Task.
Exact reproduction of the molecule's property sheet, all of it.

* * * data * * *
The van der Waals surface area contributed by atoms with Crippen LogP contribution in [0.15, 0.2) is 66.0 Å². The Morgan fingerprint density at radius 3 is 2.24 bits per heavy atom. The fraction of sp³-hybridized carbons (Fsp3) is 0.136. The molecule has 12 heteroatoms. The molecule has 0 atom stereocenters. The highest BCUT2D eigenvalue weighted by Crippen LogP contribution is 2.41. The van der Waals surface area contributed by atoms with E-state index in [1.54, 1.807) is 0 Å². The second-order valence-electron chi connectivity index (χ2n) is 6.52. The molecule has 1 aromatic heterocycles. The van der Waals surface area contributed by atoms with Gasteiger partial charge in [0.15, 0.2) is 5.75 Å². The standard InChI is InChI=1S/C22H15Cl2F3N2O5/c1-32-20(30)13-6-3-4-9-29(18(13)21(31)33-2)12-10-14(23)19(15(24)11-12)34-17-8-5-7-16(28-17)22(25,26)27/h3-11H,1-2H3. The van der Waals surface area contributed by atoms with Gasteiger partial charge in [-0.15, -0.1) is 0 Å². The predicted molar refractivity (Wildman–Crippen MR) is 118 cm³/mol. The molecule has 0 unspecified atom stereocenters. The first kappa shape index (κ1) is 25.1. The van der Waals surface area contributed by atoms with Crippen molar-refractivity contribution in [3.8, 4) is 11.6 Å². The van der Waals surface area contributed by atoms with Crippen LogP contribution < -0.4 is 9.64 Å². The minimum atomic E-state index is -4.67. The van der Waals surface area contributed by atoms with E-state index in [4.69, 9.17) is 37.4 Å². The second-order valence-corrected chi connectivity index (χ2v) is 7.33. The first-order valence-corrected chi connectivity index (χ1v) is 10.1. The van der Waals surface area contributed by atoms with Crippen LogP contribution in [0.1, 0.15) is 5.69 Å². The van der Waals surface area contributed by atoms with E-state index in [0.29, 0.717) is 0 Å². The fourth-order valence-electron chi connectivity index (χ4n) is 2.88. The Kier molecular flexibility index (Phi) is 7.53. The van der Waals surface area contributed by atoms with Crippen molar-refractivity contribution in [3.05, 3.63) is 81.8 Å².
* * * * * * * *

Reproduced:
The van der Waals surface area contributed by atoms with Crippen LogP contribution in [0.15, 0.2) is 66.0 Å². The Morgan fingerprint density at radius 3 is 2.24 bits per heavy atom. The fraction of sp³-hybridized carbons (Fsp3) is 0.136. The molecule has 12 heteroatoms. The molecule has 0 atom stereocenters. The highest BCUT2D eigenvalue weighted by Crippen LogP contribution is 2.41. The van der Waals surface area contributed by atoms with E-state index in [1.54, 1.807) is 0 Å². The second-order valence-electron chi connectivity index (χ2n) is 6.52. The molecule has 1 aromatic heterocycles. The van der Waals surface area contributed by atoms with Gasteiger partial charge in [0.15, 0.2) is 5.75 Å². The standard InChI is InChI=1S/C22H15Cl2F3N2O5/c1-32-20(30)13-6-3-4-9-29(18(13)21(31)33-2)12-10-14(23)19(15(24)11-12)34-17-8-5-7-16(28-17)22(25,26)27/h3-11H,1-2H3. The van der Waals surface area contributed by atoms with Gasteiger partial charge in [-0.15, -0.1) is 0 Å². The predicted molar refractivity (Wildman–Crippen MR) is 118 cm³/mol. The molecule has 0 unspecified atom stereocenters. The first kappa shape index (κ1) is 25.1. The van der Waals surface area contributed by atoms with Crippen molar-refractivity contribution in [3.8, 4) is 11.6 Å². The van der Waals surface area contributed by atoms with Crippen LogP contribution < -0.4 is 9.64 Å². The minimum atomic E-state index is -4.67. The van der Waals surface area contributed by atoms with E-state index in [4.69, 9.17) is 37.4 Å². The second-order valence-corrected chi connectivity index (χ2v) is 7.33. The first-order valence-corrected chi connectivity index (χ1v) is 10.1. The van der Waals surface area contributed by atoms with Crippen LogP contribution in [0.1, 0.15) is 5.69 Å². The van der Waals surface area contributed by atoms with E-state index in [0.29, 0.717) is 0 Å². The fourth-order valence-electron chi connectivity index (χ4n) is 2.88. The Kier molecular flexibility index (Phi) is 7.53. The van der Waals surface area contributed by atoms with Crippen molar-refractivity contribution in [3.05, 3.63) is 81.8 Å².